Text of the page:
The Udawalawe National Park Safari

875 Reviews

Star Travel Rating

2/5

Review type

Things to do

Date of travel

January, 2022

Product name

Product country

Product city

Travelled with

Couple

Reasons for trip

Culture/Sightseeing

The Udawalawe National Park Safari is said to be one of the best places to see wild elephants in Sri Lanka, with guidebooks telling us there were around 600 in the park, in herds of up to 50.

For our afternoon game drive, we had a private jeep with seating for six. Having met us at the hotel, it was a 30-minute drive on a main road to the park entrance, passing the huge Uda Walawe Reservoir on the way. Our guide Ahmed was in the cab at the front with the driver, but we were able to chat through the open window.

After the completion of what seemed like a lot of paperwork, we went in. The sandy tracks have to be followed with no off-road activities. There were a lot of jeeps, but Ahmed and the driver were particularly responsible, and they said they would take it slowly and spend as much time as we wanted at any sightings.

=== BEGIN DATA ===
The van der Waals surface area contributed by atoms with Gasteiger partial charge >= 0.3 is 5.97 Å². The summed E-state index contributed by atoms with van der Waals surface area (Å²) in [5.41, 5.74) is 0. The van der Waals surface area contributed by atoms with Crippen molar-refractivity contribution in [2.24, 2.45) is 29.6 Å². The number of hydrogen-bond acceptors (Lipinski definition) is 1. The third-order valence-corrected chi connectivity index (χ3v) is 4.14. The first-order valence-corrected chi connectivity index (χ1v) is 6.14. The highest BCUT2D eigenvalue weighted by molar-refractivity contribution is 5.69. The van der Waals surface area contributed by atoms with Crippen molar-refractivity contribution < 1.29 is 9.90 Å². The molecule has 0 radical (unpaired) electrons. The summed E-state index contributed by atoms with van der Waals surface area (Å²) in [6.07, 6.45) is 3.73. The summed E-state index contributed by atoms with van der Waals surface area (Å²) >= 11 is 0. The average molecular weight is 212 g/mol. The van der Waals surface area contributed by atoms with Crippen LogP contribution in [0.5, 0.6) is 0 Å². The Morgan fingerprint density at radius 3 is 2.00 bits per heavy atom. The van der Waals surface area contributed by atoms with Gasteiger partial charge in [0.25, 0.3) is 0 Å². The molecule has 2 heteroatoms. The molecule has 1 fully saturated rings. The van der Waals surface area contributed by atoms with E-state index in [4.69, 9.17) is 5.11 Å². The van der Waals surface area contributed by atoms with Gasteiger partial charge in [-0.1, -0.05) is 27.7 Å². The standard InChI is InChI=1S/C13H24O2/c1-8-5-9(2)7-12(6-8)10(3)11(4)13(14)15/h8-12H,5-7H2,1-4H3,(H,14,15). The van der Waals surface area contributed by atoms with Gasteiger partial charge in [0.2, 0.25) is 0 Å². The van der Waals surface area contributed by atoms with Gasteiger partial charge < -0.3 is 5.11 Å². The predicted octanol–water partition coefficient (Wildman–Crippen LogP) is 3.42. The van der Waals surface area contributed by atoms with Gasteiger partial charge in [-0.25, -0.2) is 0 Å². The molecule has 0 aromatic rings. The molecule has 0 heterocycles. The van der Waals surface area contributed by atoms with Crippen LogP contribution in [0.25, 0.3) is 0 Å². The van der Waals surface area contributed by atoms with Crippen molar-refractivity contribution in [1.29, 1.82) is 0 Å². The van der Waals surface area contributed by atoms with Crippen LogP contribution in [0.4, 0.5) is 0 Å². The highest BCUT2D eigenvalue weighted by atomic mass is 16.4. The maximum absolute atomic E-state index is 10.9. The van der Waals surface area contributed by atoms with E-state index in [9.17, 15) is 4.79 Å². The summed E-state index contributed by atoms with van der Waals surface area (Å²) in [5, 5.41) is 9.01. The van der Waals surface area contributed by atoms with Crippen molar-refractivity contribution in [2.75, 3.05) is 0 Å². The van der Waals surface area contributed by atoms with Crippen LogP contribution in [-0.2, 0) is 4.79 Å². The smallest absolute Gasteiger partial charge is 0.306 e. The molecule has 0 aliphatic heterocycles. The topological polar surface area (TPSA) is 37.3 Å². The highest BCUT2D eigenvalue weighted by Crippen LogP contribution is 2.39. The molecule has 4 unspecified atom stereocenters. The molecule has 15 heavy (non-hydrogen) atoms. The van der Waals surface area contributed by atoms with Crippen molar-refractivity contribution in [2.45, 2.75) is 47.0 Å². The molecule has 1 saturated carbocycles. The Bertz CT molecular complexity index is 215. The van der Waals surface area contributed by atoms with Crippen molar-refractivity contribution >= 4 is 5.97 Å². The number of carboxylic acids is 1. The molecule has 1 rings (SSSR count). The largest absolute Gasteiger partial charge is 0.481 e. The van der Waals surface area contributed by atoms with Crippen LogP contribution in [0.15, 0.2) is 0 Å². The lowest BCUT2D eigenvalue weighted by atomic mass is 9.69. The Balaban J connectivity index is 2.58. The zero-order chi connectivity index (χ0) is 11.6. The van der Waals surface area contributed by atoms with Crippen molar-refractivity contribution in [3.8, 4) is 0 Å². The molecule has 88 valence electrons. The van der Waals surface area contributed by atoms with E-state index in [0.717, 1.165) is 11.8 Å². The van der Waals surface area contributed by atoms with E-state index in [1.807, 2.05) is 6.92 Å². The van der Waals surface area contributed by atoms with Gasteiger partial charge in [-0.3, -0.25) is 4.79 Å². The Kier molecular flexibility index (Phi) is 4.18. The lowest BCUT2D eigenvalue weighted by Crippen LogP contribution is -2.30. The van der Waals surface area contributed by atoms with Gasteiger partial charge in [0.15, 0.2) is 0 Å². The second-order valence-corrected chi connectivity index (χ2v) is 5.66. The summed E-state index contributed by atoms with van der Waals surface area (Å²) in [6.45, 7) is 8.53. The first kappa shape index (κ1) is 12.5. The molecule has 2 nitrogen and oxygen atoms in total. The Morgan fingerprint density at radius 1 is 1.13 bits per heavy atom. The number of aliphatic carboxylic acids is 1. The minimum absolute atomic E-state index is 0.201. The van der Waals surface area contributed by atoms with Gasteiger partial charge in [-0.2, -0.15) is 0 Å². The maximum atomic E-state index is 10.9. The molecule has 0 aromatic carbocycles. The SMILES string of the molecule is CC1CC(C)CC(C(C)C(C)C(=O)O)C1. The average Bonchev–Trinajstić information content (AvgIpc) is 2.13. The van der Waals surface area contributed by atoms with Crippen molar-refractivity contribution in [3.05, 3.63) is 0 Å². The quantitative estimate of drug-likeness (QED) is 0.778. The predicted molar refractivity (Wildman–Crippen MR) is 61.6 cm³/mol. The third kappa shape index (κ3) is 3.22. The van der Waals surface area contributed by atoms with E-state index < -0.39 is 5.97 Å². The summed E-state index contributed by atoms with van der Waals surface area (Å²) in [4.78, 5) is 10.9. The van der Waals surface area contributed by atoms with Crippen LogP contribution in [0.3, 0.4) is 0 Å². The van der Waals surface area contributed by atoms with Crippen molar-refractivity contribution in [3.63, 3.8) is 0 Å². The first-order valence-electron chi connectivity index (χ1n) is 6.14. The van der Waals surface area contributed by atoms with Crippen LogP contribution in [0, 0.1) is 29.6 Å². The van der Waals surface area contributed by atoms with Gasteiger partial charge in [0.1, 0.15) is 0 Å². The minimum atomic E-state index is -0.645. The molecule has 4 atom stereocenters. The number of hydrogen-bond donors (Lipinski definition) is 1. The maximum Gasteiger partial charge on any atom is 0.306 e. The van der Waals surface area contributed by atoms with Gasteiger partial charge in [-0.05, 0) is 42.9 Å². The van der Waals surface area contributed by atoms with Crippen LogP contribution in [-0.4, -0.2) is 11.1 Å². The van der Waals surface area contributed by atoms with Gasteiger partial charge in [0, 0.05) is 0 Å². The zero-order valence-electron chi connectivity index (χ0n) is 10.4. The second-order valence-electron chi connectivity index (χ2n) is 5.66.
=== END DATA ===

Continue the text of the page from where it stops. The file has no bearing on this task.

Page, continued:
We quickly spotted a group of elephants by the side of a large expanse of water, and it soon became apparent that as it was a Sunday, there were lots of Sri Lankan family groups whose sole aim appeared to be to get round as quickly as possible. However, we spent time looking not just for elephants but other animals and birds and were rewarded with deer, water monitor lizards, peacocks and vivid green beeaters. Whilst we did have several elephant sightings, they were certainly not in the numbers suggested, and because of our driver, we managed to avoid as many other vehicles as possible. That is until we were on our way back to the entrance at about 5.30pm (the park opens 6am to 6pm), we saw 30+ jeeps racing to get a closer look at elephants who were clearly trying to cross the track but were being put off by the vehicles. Whilst there are protocols in place against overcrowding, most of the jeeps are run by independent companies and although they require a licence to operate, some appeared more interested in making money, rather than considering the welfare of the animals. Ahmed and our driver were aghast at the behaviour of the others, and so held back until the other jeeps gave up. Our patience was rewarded by the sight of a lone elephant crossing directly in front of us to join the rest of the herd.

Having left the park just before it closed, we had spectacular view of the sunset over the reservoir.

Helen Jackson

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